Ramipril Side Effects
Some side effects of ramipril may not be reported. Always consult your doctor or healthcare specialist for medical advice. You may also report side effects to the FDA.
For the Consumer
Applies to ramipril: oral capsule, oral tablet
Get emergency medical help if you have any of these signs of an allergic reaction while taking ramipril: hives; severe stomach pain; difficulty breathing; swelling of your face, lips, tongue, or throat.
Stop taking ramipril and call your doctor at once if you have a serious side effect such as:
feeling like you might pass out;
high potassium level (slow heart rate, weak pulse, muscle weakness, tingly feeling;
dry mouth, thirst, confusion, swelling, and urinating less than usual or not at all;
pale skin, dark colored urine, easy bruising or bleeding;
jaundice (yellowing of the skin or eyes); or
fever, chills, body aches, flu symptoms, sores in your mouth and throat.
Less serious side effects of ramipril may include:
tired feeling, headache;
dizziness, spinning sensation; or
This is not a complete list of side effects and others may occur. Call your doctor for medical advice about side effects.
For Healthcare Professionals
Applies to ramipril: oral capsule, oral tablet
Ramipril is generally well-tolerated. Most side effects are reported as often in patients taking placebo. Less than 3% of patients discontinue ramipril due to an adverse drug event.
Nervous system side effects include headache, dizziness, and lightheadedness in 2% to 5% of patients. Asthenia and fatigue occur in 2% of patients.
Cardiovascular problems are limited mainly to hypotension in 0.5% of patients. Angioneurotic edema is reported in 0.1% to 0.5% of patients, and may be fatal.
The exact mechanism by which ACE inhibitors produce angioedema is not well known, but is believed to involve stimulation of the kallikrein-kinin system, particularly in patients who are genetically or environmentally predisposed.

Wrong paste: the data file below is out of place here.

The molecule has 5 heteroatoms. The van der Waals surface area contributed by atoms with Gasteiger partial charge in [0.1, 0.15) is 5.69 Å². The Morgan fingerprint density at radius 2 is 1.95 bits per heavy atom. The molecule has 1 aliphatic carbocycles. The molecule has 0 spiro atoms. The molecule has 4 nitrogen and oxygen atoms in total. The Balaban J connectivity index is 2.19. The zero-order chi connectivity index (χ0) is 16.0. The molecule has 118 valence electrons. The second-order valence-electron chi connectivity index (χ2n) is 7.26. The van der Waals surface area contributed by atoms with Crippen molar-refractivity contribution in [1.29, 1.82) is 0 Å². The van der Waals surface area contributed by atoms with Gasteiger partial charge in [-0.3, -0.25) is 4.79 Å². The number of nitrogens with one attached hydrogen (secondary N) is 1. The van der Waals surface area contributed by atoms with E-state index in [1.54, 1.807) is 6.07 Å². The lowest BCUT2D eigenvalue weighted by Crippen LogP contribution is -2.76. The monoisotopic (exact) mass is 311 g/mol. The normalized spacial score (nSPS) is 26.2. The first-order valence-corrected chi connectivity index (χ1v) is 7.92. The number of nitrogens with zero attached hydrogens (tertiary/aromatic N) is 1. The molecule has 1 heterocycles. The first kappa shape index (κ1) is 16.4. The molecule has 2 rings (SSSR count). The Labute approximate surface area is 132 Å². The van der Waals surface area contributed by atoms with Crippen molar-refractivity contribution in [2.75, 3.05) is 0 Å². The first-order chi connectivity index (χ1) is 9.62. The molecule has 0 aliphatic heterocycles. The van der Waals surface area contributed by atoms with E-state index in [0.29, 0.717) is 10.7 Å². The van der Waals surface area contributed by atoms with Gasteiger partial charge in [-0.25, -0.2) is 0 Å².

Rare cases of abdominal pain associated with elevated enzymes suggestive of pancreatitis are reported.
Gastrointestinal complaints of nausea or dyspepsia are reported in approximately 1% of patients. Rare problems include general abdominal pain or fullness, dry mouth, dysphasia, constipation, diarrhea, gastroenteritis, anorexia, vomiting, increased salivation, and dysgeusia.
Respiratory side effects are limited to an idiosyncratic and reversible cough in approximately 3% of patients.
Several agents have been studied for treating cough with ACE inhibitors. No long term trials exist to allow a definitive treatment option. Cromolyn has the most data showing some benefit. Other agents studied include baclofen, theophylline, sulindac, and benzonatate.
In one study of 13 patients with congestive heart failure, mean creatinine clearance increased during ramipril therapy.
Renal insufficiency occurs in approximately 1% to 2% of patients and is usually transient. In general, ACE inhibitor-induced renal insufficiency is much more likely in sodium- or intravascular volume-depleted patients, or in those patients on concomitant diuretic therapy.
Metabolic changes include significant increases in serum potassium in 1% to 2% of patients. Extremely rare cases of hyponatremia have been associated with the use of ramipril (and other ACE inhibitors) in the elderly.
Ramipril has not been associated with deleterious changes in blood glucose or serum lipids in patients with diabetes mellitus.